The definitive story of the Rolling Stones' infamous Altamont concert and the murder that brought the sixties rock revolution to a shocking conclusion.
For decades, the Rolling Stones' free concert at Altamont Speedway on December 6, 1969, has been seen as the distorted twin of Woodstock-the day that shattered the sixties' promise of peace and love when a concertgoer was killed by a member of the Hells Angels, the notorious biker club that was acting as security that day. While the popular narrative of the concert has long been the Rolling Stones documentary Gimme Shelter, the full story has remained buried in differing accounts, distorted rumors, and wild myths-until now.
Altamont explores rock's darkest day, a fiasco that began well before the climactic death of Meredith Hunter and continued long after that infamous December night. Celebrated rock journalist Joel Selvin probes every aspect of the show-from the excess of the Stones' hastily planned tour preceding the festival to previously unreported deaths that occurred after the Rolling Stones left the stage that night-to capture the full scope of the tragedy and its aftermath. Along the way, Selvin uncovers the many forces working against the show from its inception, including the neglectful planning of Altamont's location, the bad acid that swept through the crowd, and the disastrous inclusion of the Hells Angels, who had long been a fixture of the Bay Area rock scene.
Moving beyond easy explanations, Selvin also delves into the powerful musical and cultural forces that left Altamont poised for calamity even before the first performer took the stage. Breaking down the two bands at the center of it all-the Rolling Stones and the Grateful Dead-Selvin recounts the largely forgotten but crucial role that the Grateful Dead played in orchestrating the concert, offering a fresh look at how, in an era remembered for musical idealism, English and American rock worlds collided with devastating consequences. And while their fateful roles in Altamont brought this unlikely pair of bands together, it ultimately sent them down permanently divergent paths that would define each group's future.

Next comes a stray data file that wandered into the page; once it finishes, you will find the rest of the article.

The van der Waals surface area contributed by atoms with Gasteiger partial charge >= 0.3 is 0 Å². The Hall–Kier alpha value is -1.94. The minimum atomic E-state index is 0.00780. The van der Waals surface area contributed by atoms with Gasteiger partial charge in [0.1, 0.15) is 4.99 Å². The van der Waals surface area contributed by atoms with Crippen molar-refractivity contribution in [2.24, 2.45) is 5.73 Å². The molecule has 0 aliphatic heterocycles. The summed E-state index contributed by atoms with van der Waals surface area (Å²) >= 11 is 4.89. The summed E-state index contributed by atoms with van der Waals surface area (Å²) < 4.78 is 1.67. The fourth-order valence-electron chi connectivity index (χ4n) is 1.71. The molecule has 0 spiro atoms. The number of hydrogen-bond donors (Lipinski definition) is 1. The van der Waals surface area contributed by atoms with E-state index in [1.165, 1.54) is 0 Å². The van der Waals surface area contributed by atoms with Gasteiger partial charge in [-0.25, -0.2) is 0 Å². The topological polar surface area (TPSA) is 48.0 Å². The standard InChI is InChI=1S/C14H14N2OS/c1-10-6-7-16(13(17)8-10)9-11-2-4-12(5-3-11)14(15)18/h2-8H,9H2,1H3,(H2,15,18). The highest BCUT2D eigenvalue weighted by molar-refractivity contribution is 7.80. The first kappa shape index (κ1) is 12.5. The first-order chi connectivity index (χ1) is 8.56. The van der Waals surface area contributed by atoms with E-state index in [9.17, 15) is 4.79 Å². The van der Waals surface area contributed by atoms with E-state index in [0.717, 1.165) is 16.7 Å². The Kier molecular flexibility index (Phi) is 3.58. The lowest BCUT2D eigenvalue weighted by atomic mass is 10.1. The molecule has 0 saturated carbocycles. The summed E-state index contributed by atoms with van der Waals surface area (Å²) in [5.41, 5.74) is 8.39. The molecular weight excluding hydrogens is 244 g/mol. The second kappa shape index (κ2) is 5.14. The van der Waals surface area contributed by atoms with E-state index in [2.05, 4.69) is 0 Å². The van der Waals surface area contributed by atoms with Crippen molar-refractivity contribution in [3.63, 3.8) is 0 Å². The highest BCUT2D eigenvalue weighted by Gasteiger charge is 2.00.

The product of thirty years of research and over a hundred interviews with many key players, including the musicians themselves, medical staff, Hells Angels members, and the stage crew, and featuring sixteen pages of color photographs, Altamont is an exhaustive account of the final event in rock's formative and most turbulent decade.
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Book DetailsISBN: 9780062444257
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Joel Selvin is an award-winning journalist who has covered pop music for the San Francisco Chronicle since 1970. Selvin is the author of the bestselling Summer of Love and coauthor, with Sammy Hagar, of the number-one New York Times bestseller, Red. He has written twelve other books about pop music.
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